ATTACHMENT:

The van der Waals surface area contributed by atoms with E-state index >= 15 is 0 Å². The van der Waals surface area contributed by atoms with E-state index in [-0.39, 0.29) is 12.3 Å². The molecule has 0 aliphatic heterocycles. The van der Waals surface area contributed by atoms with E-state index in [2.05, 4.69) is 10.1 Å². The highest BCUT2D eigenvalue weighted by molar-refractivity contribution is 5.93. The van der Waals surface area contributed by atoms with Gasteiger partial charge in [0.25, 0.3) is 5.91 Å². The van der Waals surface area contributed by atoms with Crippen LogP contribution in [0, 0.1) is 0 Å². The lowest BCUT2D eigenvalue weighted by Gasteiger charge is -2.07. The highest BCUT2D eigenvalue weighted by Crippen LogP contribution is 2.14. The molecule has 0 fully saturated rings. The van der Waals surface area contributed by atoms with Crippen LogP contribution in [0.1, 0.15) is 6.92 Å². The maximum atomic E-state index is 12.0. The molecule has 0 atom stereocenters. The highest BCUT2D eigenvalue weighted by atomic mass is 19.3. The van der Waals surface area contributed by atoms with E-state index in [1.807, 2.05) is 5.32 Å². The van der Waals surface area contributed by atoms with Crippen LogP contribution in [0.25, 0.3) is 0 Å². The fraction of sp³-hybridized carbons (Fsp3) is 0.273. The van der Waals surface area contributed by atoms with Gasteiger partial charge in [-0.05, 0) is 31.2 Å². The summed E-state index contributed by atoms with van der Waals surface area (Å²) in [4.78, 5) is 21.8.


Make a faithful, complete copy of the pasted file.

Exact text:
The van der Waals surface area contributed by atoms with E-state index >= 15 is 0 Å². The van der Waals surface area contributed by atoms with E-state index in [-0.39, 0.29) is 12.3 Å². The molecule has 0 aliphatic heterocycles. The van der Waals surface area contributed by atoms with E-state index in [2.05, 4.69) is 10.1 Å². The highest BCUT2D eigenvalue weighted by molar-refractivity contribution is 5.93. The van der Waals surface area contributed by atoms with Gasteiger partial charge in [0.25, 0.3) is 5.91 Å². The van der Waals surface area contributed by atoms with Crippen LogP contribution in [0, 0.1) is 0 Å². The lowest BCUT2D eigenvalue weighted by Gasteiger charge is -2.07. The highest BCUT2D eigenvalue weighted by Crippen LogP contribution is 2.14. The molecule has 0 fully saturated rings. The van der Waals surface area contributed by atoms with Crippen LogP contribution in [0.1, 0.15) is 6.92 Å². The maximum atomic E-state index is 12.0. The molecule has 0 atom stereocenters. The highest BCUT2D eigenvalue weighted by atomic mass is 19.3. The van der Waals surface area contributed by atoms with E-state index in [1.807, 2.05) is 5.32 Å². The van der Waals surface area contributed by atoms with Crippen LogP contribution in [0.25, 0.3) is 0 Å². The fraction of sp³-hybridized carbons (Fsp3) is 0.273. The van der Waals surface area contributed by atoms with Gasteiger partial charge in [-0.05, 0) is 31.2 Å². The summed E-state index contributed by atoms with van der Waals surface area (Å²) in [4.78, 5) is 21.8.